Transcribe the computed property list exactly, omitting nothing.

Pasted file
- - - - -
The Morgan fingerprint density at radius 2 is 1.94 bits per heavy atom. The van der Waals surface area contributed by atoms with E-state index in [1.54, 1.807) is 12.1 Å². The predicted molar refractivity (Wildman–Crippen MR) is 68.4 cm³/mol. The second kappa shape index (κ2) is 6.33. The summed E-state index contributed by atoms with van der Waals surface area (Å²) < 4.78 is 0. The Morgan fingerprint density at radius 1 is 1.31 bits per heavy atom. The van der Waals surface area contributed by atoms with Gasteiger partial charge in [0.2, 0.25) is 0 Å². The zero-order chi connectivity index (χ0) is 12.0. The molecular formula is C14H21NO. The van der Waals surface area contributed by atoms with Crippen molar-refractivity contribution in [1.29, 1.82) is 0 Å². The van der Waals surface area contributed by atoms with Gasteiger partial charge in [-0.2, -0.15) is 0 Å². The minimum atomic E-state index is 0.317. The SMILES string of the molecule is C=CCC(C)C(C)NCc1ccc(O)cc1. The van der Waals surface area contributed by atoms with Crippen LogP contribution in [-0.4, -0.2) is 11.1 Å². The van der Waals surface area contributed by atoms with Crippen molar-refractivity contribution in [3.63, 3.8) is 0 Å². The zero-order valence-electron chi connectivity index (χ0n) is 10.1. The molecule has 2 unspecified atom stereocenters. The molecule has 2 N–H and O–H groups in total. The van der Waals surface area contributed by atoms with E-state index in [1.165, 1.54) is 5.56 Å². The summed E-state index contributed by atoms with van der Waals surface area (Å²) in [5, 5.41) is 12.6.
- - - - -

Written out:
The Morgan fingerprint density at radius 2 is 1.94 bits per heavy atom. The van der Waals surface area contributed by atoms with E-state index in [1.54, 1.807) is 12.1 Å². The predicted molar refractivity (Wildman–Crippen MR) is 68.4 cm³/mol. The second kappa shape index (κ2) is 6.33. The summed E-state index contributed by atoms with van der Waals surface area (Å²) < 4.78 is 0. The Morgan fingerprint density at radius 1 is 1.31 bits per heavy atom. The van der Waals surface area contributed by atoms with Gasteiger partial charge in [0.2, 0.25) is 0 Å². The zero-order chi connectivity index (χ0) is 12.0. The molecular formula is C14H21NO. The van der Waals surface area contributed by atoms with Crippen molar-refractivity contribution in [1.29, 1.82) is 0 Å². The van der Waals surface area contributed by atoms with Gasteiger partial charge in [-0.2, -0.15) is 0 Å². The minimum atomic E-state index is 0.317. The SMILES string of the molecule is C=CCC(C)C(C)NCc1ccc(O)cc1. The van der Waals surface area contributed by atoms with Crippen LogP contribution in [-0.4, -0.2) is 11.1 Å². The van der Waals surface area contributed by atoms with Crippen molar-refractivity contribution in [3.63, 3.8) is 0 Å². The zero-order valence-electron chi connectivity index (χ0n) is 10.1. The molecule has 2 unspecified atom stereocenters. The molecule has 2 N–H and O–H groups in total. The van der Waals surface area contributed by atoms with E-state index in [1.165, 1.54) is 5.56 Å². The summed E-state index contributed by atoms with van der Waals surface area (Å²) in [5, 5.41) is 12.6.